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1.
Nat Commun ; 13(1): 6100, 2022 Oct 15.
Article in English | MEDLINE | ID: covidwho-2077054

ABSTRACT

In cultured cells, SARS-CoV-2 infects cells via multiple pathways using different host proteases. Recent studies have shown that the furin and TMPRSS2 (furin/TMPRSS2)-dependent pathway plays a minor role in infection of the Omicron variant. Here, we confirm that Omicron uses the furin/TMPRSS2-dependent pathway inefficiently and enters cells mainly using the cathepsin-dependent endocytosis pathway in TMPRSS2-expressing VeroE6/TMPRSS2 and Calu-3 cells. This is the case despite efficient cleavage of the spike protein of Omicron. However, in the airways of TMPRSS2-knockout mice, Omicron infection is significantly reduced. We furthermore show that propagation of the mouse-adapted SARS-CoV-2 QHmusX strain and human clinical isolates of Beta and Gamma is reduced in TMPRSS2-knockout mice. Therefore, the Omicron variant isn't an exception in using TMPRSS2 in vivo, and analysis with TMPRSS2-knockout mice is important when evaluating SARS-CoV-2 variants. In conclusion, this study shows that TMPRSS2 is critically important for SARS-CoV-2 infection of murine airways, including the Omicron variant.


Subject(s)
COVID-19 , SARS-CoV-2 , Animals , Humans , Mice , Cathepsins , Furin/genetics , Furin/metabolism , Mice, Knockout , Peptide Hydrolases , Serine Endopeptidases/genetics , Spike Glycoprotein, Coronavirus/genetics , Spike Glycoprotein, Coronavirus/metabolism , Virus Internalization
2.
Pathogens ; 11(8)2022 Aug 03.
Article in English | MEDLINE | ID: covidwho-1969405

ABSTRACT

In this study, we show that the coronavirus (CoV) genome may encode many functional hydrophobic alpha-helical peptides (HAHPs) in overlapping reading frames of major coronaviral proteins throughout the entire viral genome. These HAHPs can theoretically be expressed from non-canonical sub-genomic (sg)RNAs that are synthesized in substantial amounts in infected cells. We selected and analyzed five and six HAHPs encoded in the S gene regions of severe acute respiratory syndrome coronavirus 2 (SARS-CoV-2) and Middle East respiratory syndrome coronavirus (MERS-CoV), respectively. Two and three HAHPs derived from SARS-CoV-2 and MERS-CoV, respectively, specifically interacted with both the SARS-CoV-2 and MERS-CoV S proteins and inhibited their membrane fusion activity. Furthermore, one of the SARS-CoV-2 HAHPs specifically inhibited viral RNA synthesis by accumulating at the site of viral RNA synthesis. Our data show that a group of HAHPs in the coronaviral genome potentially has a regulatory role in viral propagation.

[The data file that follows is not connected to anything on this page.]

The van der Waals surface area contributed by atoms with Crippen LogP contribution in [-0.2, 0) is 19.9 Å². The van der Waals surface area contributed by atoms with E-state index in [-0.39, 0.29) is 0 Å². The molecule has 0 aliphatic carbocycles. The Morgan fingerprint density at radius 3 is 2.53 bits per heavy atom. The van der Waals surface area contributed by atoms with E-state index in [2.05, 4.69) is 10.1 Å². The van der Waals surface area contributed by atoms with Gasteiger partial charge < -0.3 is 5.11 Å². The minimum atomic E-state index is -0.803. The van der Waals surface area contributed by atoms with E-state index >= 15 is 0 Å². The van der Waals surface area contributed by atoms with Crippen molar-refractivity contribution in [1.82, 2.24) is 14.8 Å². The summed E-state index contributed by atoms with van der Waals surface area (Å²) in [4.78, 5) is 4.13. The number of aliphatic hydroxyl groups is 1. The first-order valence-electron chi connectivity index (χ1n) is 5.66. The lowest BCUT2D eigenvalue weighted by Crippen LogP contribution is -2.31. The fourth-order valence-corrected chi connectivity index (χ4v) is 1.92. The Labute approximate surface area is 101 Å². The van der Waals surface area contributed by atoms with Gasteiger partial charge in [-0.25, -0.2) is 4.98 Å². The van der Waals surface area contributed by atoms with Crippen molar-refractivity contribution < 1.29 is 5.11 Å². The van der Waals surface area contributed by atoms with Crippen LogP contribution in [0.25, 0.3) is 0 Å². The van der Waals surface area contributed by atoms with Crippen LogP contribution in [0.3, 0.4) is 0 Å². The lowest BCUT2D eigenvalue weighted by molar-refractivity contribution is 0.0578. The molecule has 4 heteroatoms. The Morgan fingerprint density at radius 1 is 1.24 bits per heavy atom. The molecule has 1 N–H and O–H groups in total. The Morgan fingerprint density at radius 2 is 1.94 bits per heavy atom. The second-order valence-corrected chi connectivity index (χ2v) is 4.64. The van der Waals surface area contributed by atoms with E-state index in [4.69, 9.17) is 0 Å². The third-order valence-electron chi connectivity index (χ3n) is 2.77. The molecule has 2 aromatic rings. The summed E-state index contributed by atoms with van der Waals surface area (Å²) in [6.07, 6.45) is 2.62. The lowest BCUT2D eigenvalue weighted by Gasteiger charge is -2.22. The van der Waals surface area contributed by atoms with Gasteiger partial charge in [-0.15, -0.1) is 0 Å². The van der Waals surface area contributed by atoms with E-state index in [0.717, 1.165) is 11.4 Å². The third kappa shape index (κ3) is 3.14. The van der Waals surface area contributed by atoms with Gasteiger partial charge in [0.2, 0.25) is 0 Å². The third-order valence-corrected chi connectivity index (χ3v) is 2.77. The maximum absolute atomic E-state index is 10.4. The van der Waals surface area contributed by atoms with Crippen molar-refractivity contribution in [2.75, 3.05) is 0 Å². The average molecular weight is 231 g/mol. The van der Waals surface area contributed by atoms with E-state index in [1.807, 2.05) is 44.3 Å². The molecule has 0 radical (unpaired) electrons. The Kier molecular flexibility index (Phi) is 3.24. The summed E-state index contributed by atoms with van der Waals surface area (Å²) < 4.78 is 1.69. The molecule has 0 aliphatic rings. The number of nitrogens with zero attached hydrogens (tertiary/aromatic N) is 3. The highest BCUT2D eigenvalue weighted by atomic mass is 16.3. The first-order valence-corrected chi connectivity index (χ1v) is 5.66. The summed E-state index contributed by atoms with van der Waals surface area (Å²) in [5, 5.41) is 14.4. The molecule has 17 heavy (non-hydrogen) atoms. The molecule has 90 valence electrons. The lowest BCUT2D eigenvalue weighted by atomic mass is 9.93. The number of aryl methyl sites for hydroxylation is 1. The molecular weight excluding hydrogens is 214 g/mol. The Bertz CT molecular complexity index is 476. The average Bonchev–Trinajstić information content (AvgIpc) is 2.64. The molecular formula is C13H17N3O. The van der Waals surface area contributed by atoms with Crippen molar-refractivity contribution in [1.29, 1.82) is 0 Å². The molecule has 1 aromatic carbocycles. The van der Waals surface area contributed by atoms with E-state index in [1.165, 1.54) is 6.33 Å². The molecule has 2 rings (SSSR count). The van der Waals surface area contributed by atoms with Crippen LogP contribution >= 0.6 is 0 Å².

3.
Influenza Other Respir Viruses ; 16(5): 837-841, 2022 09.
Article in English | MEDLINE | ID: covidwho-1819905

ABSTRACT

The impact of strengthening preventive measures against severe acute respiratory syndrome coronavirus 2 (SARS-CoV-2) infection on the prevalence of respiratory viruses in children was examined. After the SARS-CoV-2 pandemic, the rate of multiple virus detection among hospitalized children decreased. Immediately after the SARS-CoV-2 pandemic, respiratory syncytial and parainfluenza viruses were rarely detected and subsequently reemerged. Human metapneumovirus and influenza virus were not consistently detected. Non-enveloped viruses (bocavirus, rhinovirus, and adenovirus) were detected to some extent even after the pandemic. Epidemic-suppressed infectious diseases may reemerge as susceptibility accumulates in the population and should continue to be monitored.


Subject(s)
COVID-19 , Respiratory Tract Infections , COVID-19/diagnosis , COVID-19/epidemiology , Child , Child, Hospitalized , Humans , Infant , Pandemics/prevention & control , Respiratory Tract Infections/diagnosis , Respiratory Tract Infections/epidemiology , Rhinovirus , SARS-CoV-2
4.
J Infect Chemother ; 28(7): 859-865, 2022 Jul.
Article in English | MEDLINE | ID: covidwho-1739954

ABSTRACT

INTRODUCTION: Seasonal human coronavirus (HCoV)-229E, -NL63, -OC43, and -HKU1 are seasonal coronaviruses that cause colds in humans. However, the clinical characteristics of pediatric inpatients infected with HCoVs are unclear. This study aimed to compare and clarify the epidemiological and clinical features of HCoVs and respiratory syncytial virus (RSV), which commonly causes severe respiratory infections in children. METHODS: Nasopharyngeal swabs were collected from all pediatric inpatients with respiratory symptoms at two secondary medical institutions in Fukushima, Japan. Eighteen respiratory viruses, including RSV and four HCoVs, were detected via reverse transcription-polymerase chain reaction. RESULTS: Of the 1757 specimens tested, viruses were detected in 1272 specimens (72.4%), with 789 single (44.9%) and 483 multiple virus detections (27.5%). RSV was detected in 639 patients (36.4%) with no difference in clinical characteristics between RSV-A and RSV-B. HCoV was detected in 84 patients (4.7%): OC43, NL63, HKU1, and 229E in 25 (1.4%), 26 (1.5%), 23 (1.3%), and 16 patients (0.9%), respectively. Patients with HCoV monoinfection (n = 35) had a significantly shorter period from onset to hospitalization (median [interquartile range] days, 2 [1-4.5] vs. 4 [2-5]), significantly shorter hospitalization stays (4 [3-5] vs. 5 [4-6]), and more cases of upper respiratory infections (37.1% vs. 3.9%) and croup (17.1% vs. 0.3%) but less cases of lower respiratory infection (54.3% vs. 94.8%) than patients with RSV monoinfection (n = 362). CONCLUSION: Seasonal HCoV-infected patients account for approximately 5% of children hospitalized for respiratory tract infections and have fewer lower respiratory infections and shorter hospital stays than RSV-infected patients.


Subject(s)
COVID-19 , Respiratory Syncytial Virus, Human , Respiratory Tract Infections , COVID-19/epidemiology , Child , Child, Hospitalized , Humans , Infant , Pandemics , Respiratory Tract Infections/epidemiology , Seasons
5.
Pathogens ; 11(3)2022 Feb 27.
Article in English | MEDLINE | ID: covidwho-1715599